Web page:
Mascher, M., J. Schuenemann, V., Davidovich, U., Marom, N., Himmelbach, A., Hübner, S., ... Stein, N. (2016). Genomic analysis of 6,000-year-old cultivated grain illuminates the domestication history of barley. Nature Genetics, 48(9), 1089-1093. https://doi.org/10.1038/ng.3611
Mascher, Martin ; J. Schuenemann, Verena ; Davidovich, Uri ; Marom, Nimrod ; Himmelbach, Axel ; Hübner, Sariel ; Korol, Abraham ; David, Michal ; Reiter, Ella ; Riehl, Simone ; Schreiber, Mona ; Vohr, Samuel H. ; Green, Richard E. ; Dawson, Ian K. ; Russell, Joanne ; Kilian, Benjamin ; Muehlbauer, Gary J. ; Waugh, Robert ; Fahima, Tzion ; Krause, Johannes ; Weiss, Ehud ; Stein, Nils. / Genomic analysis of 6,000-year-old cultivated grain illuminates the domestication history of barley. In: Nature Genetics. 2016 ; Vol. 48, No. 9. pp. 1089-1093.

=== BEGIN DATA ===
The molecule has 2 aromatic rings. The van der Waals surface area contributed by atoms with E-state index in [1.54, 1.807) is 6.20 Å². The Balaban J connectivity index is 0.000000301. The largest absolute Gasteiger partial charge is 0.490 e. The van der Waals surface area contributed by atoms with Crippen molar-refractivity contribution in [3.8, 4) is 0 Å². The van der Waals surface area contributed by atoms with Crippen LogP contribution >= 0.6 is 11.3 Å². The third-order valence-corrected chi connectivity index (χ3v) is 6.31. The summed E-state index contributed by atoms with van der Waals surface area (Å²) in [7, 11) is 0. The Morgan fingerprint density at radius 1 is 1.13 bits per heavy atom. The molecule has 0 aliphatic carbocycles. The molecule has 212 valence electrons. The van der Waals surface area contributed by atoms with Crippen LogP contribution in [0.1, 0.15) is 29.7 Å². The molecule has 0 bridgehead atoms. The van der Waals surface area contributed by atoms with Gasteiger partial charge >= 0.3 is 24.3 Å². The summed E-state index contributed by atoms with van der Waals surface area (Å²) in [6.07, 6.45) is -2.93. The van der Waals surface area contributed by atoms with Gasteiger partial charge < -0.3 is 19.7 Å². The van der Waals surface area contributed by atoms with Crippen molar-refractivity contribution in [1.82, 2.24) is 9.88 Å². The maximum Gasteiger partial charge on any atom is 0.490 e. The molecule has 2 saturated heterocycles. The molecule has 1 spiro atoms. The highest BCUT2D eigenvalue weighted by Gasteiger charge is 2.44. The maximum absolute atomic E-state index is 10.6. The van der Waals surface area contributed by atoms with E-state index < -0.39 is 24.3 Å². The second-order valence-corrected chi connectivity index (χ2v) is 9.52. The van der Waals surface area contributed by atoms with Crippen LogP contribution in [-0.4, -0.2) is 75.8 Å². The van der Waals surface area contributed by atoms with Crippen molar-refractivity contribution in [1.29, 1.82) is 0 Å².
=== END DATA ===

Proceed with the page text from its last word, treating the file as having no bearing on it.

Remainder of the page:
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abstract = "The cereal grass barley was domesticated about 10,000 years ago in the Fertile Crescent and became a founder crop of Neolithic agriculture. Here, we report genome sequences of five 6,000-year-old barley grains excavated at a cave in the Judean Desert close to the Dead Sea. Comparison to whole exome sequence data from a diversity panel of present-day barley accessions revealed the close affinity of ancient samples to extant landraces from the Southern Levant and Egypt, consistent with a proposed origin of domesticated barley in the Upper Jordan Valley. Our findings suggest that barley landraces grown in present-day Israel in the past six millennia have not experienced a major lineage turnover although there is evidence for gene flow between cultivated and sympatric wild populations. We show the utility of ancient genomes from desiccated archaeobotanical remains in informing research into the origin, early domestication and subsequent migration of crop species.",